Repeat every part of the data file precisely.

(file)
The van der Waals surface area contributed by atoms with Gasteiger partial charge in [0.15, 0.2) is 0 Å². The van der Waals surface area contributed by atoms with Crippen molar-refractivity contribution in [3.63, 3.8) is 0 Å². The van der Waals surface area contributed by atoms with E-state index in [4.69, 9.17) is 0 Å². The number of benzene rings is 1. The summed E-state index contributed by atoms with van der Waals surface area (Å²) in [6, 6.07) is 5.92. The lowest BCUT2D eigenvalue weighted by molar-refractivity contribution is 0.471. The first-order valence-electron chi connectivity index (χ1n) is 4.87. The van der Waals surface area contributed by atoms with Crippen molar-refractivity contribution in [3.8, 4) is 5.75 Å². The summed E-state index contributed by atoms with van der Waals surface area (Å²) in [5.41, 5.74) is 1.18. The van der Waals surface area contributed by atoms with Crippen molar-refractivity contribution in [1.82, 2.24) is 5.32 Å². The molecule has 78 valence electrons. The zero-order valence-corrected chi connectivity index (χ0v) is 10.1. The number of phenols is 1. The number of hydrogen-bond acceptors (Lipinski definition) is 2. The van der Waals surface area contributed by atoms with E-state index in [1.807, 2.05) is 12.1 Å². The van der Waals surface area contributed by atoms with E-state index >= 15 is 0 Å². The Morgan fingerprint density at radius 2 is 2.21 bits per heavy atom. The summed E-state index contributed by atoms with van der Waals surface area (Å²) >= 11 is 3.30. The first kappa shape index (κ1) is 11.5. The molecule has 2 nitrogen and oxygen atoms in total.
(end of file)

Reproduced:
The van der Waals surface area contributed by atoms with Gasteiger partial charge in [0.15, 0.2) is 0 Å². The van der Waals surface area contributed by atoms with Crippen molar-refractivity contribution in [3.63, 3.8) is 0 Å². The van der Waals surface area contributed by atoms with E-state index in [4.69, 9.17) is 0 Å². The number of benzene rings is 1. The summed E-state index contributed by atoms with van der Waals surface area (Å²) in [6, 6.07) is 5.92. The lowest BCUT2D eigenvalue weighted by molar-refractivity contribution is 0.471. The first-order valence-electron chi connectivity index (χ1n) is 4.87. The van der Waals surface area contributed by atoms with Crippen molar-refractivity contribution in [3.8, 4) is 5.75 Å². The summed E-state index contributed by atoms with van der Waals surface area (Å²) in [5.41, 5.74) is 1.18. The van der Waals surface area contributed by atoms with Crippen molar-refractivity contribution in [1.82, 2.24) is 5.32 Å². The molecule has 78 valence electrons. The zero-order valence-corrected chi connectivity index (χ0v) is 10.1. The number of phenols is 1. The number of hydrogen-bond acceptors (Lipinski definition) is 2. The van der Waals surface area contributed by atoms with E-state index in [1.807, 2.05) is 12.1 Å². The van der Waals surface area contributed by atoms with E-state index >= 15 is 0 Å². The Morgan fingerprint density at radius 2 is 2.21 bits per heavy atom. The summed E-state index contributed by atoms with van der Waals surface area (Å²) >= 11 is 3.30. The first kappa shape index (κ1) is 11.5. The molecule has 2 nitrogen and oxygen atoms in total.